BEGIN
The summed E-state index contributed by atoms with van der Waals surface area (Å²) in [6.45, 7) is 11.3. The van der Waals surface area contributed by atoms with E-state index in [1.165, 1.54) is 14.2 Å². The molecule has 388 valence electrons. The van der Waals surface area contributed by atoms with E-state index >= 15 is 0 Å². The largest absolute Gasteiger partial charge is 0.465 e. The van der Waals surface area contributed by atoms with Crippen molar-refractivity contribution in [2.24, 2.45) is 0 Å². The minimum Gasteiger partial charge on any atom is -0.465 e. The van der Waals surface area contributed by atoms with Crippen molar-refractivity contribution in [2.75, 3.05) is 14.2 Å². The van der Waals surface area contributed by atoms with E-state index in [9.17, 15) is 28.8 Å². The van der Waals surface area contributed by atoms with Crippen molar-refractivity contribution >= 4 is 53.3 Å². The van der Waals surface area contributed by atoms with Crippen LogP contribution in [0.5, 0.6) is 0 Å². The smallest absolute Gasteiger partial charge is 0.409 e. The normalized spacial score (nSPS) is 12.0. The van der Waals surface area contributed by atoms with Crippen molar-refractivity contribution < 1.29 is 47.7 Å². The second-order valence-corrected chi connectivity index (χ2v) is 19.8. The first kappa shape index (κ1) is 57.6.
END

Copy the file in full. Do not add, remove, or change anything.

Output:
The summed E-state index contributed by atoms with van der Waals surface area (Å²) in [6.45, 7) is 11.3. The van der Waals surface area contributed by atoms with E-state index in [1.165, 1.54) is 14.2 Å². The molecule has 388 valence electrons. The van der Waals surface area contributed by atoms with E-state index >= 15 is 0 Å². The largest absolute Gasteiger partial charge is 0.465 e. The van der Waals surface area contributed by atoms with Crippen molar-refractivity contribution in [2.24, 2.45) is 0 Å². The minimum Gasteiger partial charge on any atom is -0.465 e. The van der Waals surface area contributed by atoms with Crippen molar-refractivity contribution in [2.75, 3.05) is 14.2 Å². The van der Waals surface area contributed by atoms with E-state index in [9.17, 15) is 28.8 Å². The van der Waals surface area contributed by atoms with Crippen molar-refractivity contribution >= 4 is 53.3 Å². The van der Waals surface area contributed by atoms with Crippen LogP contribution in [0.5, 0.6) is 0 Å². The smallest absolute Gasteiger partial charge is 0.409 e. The normalized spacial score (nSPS) is 12.0. The van der Waals surface area contributed by atoms with Crippen molar-refractivity contribution < 1.29 is 47.7 Å². The second-order valence-corrected chi connectivity index (χ2v) is 19.8. The first kappa shape index (κ1) is 57.6.